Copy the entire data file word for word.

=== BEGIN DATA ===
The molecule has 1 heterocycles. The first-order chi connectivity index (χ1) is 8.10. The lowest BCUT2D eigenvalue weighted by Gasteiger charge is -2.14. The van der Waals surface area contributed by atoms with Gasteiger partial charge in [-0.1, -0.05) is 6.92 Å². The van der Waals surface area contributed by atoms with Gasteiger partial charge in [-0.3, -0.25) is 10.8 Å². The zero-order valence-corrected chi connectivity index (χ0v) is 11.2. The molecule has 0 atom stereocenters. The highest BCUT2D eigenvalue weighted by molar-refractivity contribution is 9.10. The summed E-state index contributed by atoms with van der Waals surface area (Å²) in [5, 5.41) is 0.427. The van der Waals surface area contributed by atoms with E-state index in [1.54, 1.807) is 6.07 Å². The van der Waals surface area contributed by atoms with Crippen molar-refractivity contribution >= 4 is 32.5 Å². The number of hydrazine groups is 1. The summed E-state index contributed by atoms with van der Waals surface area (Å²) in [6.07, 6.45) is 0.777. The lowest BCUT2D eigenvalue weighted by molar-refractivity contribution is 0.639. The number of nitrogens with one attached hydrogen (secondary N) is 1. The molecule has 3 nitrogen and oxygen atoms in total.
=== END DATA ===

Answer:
The molecule has 1 heterocycles. The first-order chi connectivity index (χ1) is 8.10. The lowest BCUT2D eigenvalue weighted by Gasteiger charge is -2.14. The van der Waals surface area contributed by atoms with Gasteiger partial charge in [-0.1, -0.05) is 6.92 Å². The van der Waals surface area contributed by atoms with Gasteiger partial charge in [-0.3, -0.25) is 10.8 Å². The zero-order valence-corrected chi connectivity index (χ0v) is 11.2. The molecule has 0 atom stereocenters. The highest BCUT2D eigenvalue weighted by molar-refractivity contribution is 9.10. The summed E-state index contributed by atoms with van der Waals surface area (Å²) in [5, 5.41) is 0.427. The van der Waals surface area contributed by atoms with E-state index in [1.54, 1.807) is 6.07 Å². The van der Waals surface area contributed by atoms with Crippen molar-refractivity contribution >= 4 is 32.5 Å². The number of hydrazine groups is 1. The summed E-state index contributed by atoms with van der Waals surface area (Å²) in [6.07, 6.45) is 0.777. The lowest BCUT2D eigenvalue weighted by molar-refractivity contribution is 0.639. The number of nitrogens with one attached hydrogen (secondary N) is 1. The molecule has 3 nitrogen and oxygen atoms in total.